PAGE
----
The 6 habits of a successful social media manager

Just like any marketing channel, social media requires a certain set of specialist skills to be successful. Knowing how to use the software is one thing, but really understanding how social media fits in the marketing mix, the best ways to use it and how to measure success are another thing altogether (obviously it helps to be interested in social media on a personal level, but again that can be said of any form of marketing).

Here are the 6 habits of a successful social media manager you can take and apply to your marketing efforts today.

Take a holistic view of all your marketing efforts
Whichever social media channels you use, a good social media manger will view them as components of the same strategy. By approaching each social network as a self-contained silo you leave yourself open to inconsistencies, repetition and disjointed campaigns.

The profile images, status updates (message and tone) and shared links/ images should all be consistent with other aspects of the brand and/ or campaign.

Think about what people want before you start
Key three questions every good social media manager asks themselves is:

  • Why will people follow my business?
  • Why will they interact with us?
  • Why will they share us?

If you can answer these questions, you are on your way to a successful social media strategy. The key is to understand it is not about what you want to share and talk about, it is what people want to read and hear about.

Only launch on relevant social networks
Not every social network makes sense for every brand. Too many businesses open accounts with the latest network de jour only to abandon it soon after. What objectives will that social network fulfil and what content can you create or share on that network that people want?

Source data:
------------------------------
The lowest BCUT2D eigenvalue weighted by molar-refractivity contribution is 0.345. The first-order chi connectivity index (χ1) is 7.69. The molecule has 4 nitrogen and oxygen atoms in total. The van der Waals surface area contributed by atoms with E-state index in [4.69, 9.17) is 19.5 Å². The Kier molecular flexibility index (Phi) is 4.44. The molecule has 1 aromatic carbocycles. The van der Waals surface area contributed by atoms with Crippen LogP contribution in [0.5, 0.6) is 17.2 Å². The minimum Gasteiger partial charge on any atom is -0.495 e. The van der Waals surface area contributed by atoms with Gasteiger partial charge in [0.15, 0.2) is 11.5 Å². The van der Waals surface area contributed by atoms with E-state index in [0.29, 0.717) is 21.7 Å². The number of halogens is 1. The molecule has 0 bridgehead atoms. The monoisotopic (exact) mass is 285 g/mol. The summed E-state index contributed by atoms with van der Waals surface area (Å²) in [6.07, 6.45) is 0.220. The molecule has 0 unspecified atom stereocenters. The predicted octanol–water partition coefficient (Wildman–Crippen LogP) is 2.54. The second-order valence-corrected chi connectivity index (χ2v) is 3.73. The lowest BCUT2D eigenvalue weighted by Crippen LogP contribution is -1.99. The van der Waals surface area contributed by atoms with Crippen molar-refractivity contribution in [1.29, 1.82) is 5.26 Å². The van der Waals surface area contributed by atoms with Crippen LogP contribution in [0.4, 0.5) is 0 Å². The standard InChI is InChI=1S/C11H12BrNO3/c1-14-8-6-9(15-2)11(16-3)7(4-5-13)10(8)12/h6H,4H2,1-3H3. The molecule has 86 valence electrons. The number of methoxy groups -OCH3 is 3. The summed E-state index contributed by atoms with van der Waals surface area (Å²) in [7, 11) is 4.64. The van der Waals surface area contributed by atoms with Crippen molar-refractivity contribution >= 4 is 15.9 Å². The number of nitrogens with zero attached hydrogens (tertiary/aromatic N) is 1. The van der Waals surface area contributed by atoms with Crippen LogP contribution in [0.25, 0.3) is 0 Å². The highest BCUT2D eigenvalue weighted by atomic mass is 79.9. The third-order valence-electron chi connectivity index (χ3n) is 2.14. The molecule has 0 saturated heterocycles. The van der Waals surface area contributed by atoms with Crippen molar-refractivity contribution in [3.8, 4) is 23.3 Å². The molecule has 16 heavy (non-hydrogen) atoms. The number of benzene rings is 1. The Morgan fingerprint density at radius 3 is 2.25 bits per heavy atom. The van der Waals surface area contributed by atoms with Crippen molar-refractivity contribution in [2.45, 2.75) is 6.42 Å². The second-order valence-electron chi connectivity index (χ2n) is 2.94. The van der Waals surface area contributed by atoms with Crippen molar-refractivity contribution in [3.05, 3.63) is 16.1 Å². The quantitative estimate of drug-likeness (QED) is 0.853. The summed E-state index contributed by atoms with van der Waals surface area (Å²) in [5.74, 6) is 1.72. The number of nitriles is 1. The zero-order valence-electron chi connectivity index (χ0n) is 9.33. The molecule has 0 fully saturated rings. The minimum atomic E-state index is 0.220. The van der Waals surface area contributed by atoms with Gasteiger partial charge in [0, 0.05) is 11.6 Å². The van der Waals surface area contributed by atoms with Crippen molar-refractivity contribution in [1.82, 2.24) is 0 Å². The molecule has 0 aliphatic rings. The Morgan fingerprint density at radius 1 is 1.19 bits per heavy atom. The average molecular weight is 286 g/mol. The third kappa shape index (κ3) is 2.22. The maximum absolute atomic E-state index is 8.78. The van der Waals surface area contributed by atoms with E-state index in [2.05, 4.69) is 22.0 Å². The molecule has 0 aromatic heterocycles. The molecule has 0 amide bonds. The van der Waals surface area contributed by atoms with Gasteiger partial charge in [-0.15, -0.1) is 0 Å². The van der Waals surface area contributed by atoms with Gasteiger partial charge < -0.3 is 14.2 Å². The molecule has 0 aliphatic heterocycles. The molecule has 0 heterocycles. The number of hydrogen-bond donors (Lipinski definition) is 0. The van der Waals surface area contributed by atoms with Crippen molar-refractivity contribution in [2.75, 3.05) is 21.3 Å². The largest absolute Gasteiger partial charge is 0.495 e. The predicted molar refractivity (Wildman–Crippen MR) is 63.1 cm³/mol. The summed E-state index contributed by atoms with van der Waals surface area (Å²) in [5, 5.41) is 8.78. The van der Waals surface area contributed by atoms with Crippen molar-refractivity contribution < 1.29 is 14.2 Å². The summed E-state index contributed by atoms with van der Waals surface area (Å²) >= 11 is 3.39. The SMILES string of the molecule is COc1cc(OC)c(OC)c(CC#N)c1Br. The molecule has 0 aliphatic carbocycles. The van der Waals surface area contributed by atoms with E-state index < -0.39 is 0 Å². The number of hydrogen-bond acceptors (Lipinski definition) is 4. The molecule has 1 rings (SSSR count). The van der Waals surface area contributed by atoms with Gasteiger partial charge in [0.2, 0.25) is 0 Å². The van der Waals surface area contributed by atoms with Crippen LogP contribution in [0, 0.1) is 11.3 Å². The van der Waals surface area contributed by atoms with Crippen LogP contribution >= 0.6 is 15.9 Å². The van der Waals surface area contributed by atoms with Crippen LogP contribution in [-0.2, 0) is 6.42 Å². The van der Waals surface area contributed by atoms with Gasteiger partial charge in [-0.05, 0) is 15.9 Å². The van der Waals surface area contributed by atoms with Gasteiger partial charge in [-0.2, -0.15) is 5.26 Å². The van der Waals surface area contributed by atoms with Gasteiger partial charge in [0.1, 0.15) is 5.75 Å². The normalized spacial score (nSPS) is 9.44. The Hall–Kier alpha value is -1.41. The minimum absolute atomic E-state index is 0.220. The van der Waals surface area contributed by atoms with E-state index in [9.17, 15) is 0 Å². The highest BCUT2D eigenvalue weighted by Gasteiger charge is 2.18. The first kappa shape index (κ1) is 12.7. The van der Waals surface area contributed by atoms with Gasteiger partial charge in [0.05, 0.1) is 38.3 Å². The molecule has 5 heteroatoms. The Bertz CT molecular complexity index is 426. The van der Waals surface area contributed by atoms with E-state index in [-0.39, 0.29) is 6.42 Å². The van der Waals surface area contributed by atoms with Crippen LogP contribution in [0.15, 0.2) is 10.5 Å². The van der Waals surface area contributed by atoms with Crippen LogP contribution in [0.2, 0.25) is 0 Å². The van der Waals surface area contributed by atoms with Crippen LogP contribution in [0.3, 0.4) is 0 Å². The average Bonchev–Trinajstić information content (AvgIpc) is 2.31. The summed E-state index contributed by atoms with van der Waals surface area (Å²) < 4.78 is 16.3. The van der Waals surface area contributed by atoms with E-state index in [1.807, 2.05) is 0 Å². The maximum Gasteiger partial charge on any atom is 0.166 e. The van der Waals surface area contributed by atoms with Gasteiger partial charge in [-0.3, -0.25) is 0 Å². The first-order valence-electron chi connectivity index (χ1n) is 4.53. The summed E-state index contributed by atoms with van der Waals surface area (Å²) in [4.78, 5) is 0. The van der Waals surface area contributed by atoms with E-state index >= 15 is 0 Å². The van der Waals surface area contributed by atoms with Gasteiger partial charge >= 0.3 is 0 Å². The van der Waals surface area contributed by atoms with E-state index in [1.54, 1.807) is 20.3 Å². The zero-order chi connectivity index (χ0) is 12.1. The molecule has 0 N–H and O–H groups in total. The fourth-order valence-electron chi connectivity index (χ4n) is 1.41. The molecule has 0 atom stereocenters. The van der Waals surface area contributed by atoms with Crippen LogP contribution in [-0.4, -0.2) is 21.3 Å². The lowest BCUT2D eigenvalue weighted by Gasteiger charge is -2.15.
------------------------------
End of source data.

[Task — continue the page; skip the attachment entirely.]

For example, B2B brands will find it difficult to engage with clients over Twitter and Facebook, but LinkedIn is a great network for sharing high value content and discussing trends in industry groups. Additionally, a service led brand with no physical presence will find using Instagram a challenge.

Become the voice of the brand, not the person
As a brand’s social media manager you are essentially the company’s voice, and your words are the businesses words.  Everything you say and do should reflect this responsibility.

The personal nature of Twitter, Facebook Google+ et al can draw social media managers in to a false sense of developing relationships at a personal level. This in turn affects tone of voice, grammar and topics of discussion.

Genuinely engage with followers
By ‘engage’ I mean actually speak with, rather than to your followers. Asking questions is one method, albeit a slightly lazy one. What is better is starting a real conversation that goes back and forth. The conversation can be over a short period of time, or it can be over the lifetime of that customer.

Measure success without chasing meaningless metrics
The impact of social media one sales and retention may be difficult to quantify fully, but it is not impossible and depending on your objectives, you can completely gauge how successful they are. Likes, shares, comments, clicks and sales are all easy to track through a mixture of the social network’s interface and the likes of Google Analytics’ attribution modeling.

Metrics such as the Klout score tell you next to nothing as a business and are only used when the other performance based metrics are poor (in my opinion).

What do you think?
Are there any habits you think should have been included here? Let me know in the comments below.

2 thoughts on “The 6 habits of a successful social media manager

  1. Nice article! We recruit for Social Media Manager jobs and number one on our clients’ list is candidates with experience building an active community along with being a brand advocate.

    Creating a CRM strategy is becoming part of a Social Media Manager’s remit. Companies are providing offers and personalised communications to customers who have interacted with them on their social media pages. We are also seeing a rise in PR and Social Media roles which ties in with crisis management and the impact social media has on companies’ reputation and dealing with negative feedback.

    1. I totally agree, the role of a social media manager is changing a lot. I think this is partly down to businesses understanding how social media works better. Rather than viewing it as a standalone channel, they now see how it weaves in to pretty much every other form of marketing in some shape or form, and even beyond with CRM and customer services.

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